NEW YORK - "Dad always said the greatest single act of vandalism in the history of New York was the destruction of Penn Station in 1963," Maura Moynihan said. "This is really a miracle."
What You Need To Know
- The original Pennsylvania Station was demolished in 1963
- In the 1990s, Sen. Daniel Patrick Moynihan wanted to make the Beaux-Arts styled James A. Farley Post Office the new home of Penn Station
- The new Moynihan Train Hall is part of Gov. Cuomo's larger vision to renovate and expand Penn Station, calling it the Empire Station Complex
Her dad is the late Senator Daniel Patrick Moynihan, who died in 2003.
His vision was to turn the James A. Farley Post Office, which was designed in the same grand Beaux-Arts style as the old, demolished Pennsylvania Station, into a new transit hub.
Nearly three decades since he sought to turn that dream into reality, a new waiting area and shopping center, for Amtrak and Long Island Rail Road commuters, will open Jan. 1, inside the Farley building.
It is named in Moynihan's honor.
"It certainly does make me miss my father and I wish he was here, but now he is here," Moynihan said. "He's going to be with us, forever because of the station."
The $1.6 billion Moynihan Train Hall will connect to Amtrak and Long Island Railroad trains, and give commuters a new entrance on Ninth Avenue.
It will also have a 92-foot-high skylight.
At 255,000 square feet, it will increase concourse space by 50%.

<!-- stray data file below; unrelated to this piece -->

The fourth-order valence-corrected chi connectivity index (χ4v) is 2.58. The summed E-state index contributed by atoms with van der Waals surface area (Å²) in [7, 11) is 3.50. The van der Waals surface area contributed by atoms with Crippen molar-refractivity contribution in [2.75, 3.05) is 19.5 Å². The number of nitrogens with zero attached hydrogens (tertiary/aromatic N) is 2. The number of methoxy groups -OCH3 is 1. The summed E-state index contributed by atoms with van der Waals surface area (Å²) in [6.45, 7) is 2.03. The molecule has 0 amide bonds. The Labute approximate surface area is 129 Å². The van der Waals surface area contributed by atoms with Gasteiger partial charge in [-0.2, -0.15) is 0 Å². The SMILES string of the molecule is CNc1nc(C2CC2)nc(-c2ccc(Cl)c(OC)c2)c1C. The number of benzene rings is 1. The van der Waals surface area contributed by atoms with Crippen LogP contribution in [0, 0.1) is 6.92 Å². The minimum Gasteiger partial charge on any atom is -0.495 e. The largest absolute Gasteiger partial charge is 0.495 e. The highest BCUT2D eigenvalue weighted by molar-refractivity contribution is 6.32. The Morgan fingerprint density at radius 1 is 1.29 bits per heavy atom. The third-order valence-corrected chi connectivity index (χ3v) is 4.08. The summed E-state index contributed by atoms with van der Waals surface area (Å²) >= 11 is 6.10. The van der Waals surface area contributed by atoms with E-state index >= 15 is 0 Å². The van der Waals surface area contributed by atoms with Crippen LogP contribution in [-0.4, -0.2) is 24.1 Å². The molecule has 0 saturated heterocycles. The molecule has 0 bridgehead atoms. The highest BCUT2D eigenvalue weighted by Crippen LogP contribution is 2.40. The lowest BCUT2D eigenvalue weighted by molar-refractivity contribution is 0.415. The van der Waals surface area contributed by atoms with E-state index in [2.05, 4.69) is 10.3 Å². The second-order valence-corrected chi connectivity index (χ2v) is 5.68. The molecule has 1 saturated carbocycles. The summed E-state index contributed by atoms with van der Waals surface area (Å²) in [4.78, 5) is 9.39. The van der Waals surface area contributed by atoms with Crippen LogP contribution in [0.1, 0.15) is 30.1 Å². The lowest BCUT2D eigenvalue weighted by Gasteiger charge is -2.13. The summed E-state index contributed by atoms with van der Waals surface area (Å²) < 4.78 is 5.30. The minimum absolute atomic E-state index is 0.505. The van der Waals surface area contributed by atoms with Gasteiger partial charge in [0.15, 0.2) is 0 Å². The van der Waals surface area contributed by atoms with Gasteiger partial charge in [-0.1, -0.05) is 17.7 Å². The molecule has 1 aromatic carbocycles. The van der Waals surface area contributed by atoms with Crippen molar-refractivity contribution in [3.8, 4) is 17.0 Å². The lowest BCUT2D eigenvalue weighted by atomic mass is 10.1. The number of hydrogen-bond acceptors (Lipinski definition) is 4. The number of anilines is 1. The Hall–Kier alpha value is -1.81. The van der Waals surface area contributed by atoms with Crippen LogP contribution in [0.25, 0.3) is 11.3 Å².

The Penn Station travelers of Amtrak, LIRR and New Jersey Transit know today - cramped, dingy, and, before the pandemic, crowded.
Maura Moynihan, after her father's death, advocated for a new train hall, as an alternative to Penn Station.
"It's hideous and it's a trauma just to go through it. I just thought, it was very important to get this done," Moynihan said.
"It's crazy. There's hundreds of thousands of people that come every single day, rush hour is always nuts," Long Island commuter Stephanie Iannello said. "The expansion is just gonna make it so much better for all commuters from Long Island, down over in Jersey, across New York City, I just think it'll be such a better location for us to come and less hectic."
Supporters of Moynihan Train Hall say commuters will walk an extra avenue to the new waiting area, to avoid spending any more time in Penn Station than is necessary.
"They'll see a place where they can breath and not feel claustrophic like they do in the existing station and just have a much more pleasurable waiting experience when they need to hang out before their train," Brian Fritsch, Regional Plan Association's advocacy campaign manager, said.
"He would be so excited by the combination of preserving our past and envisioning a creative future and the fusion of the two," she said. "Because, isn't that what makes New York so exciting?"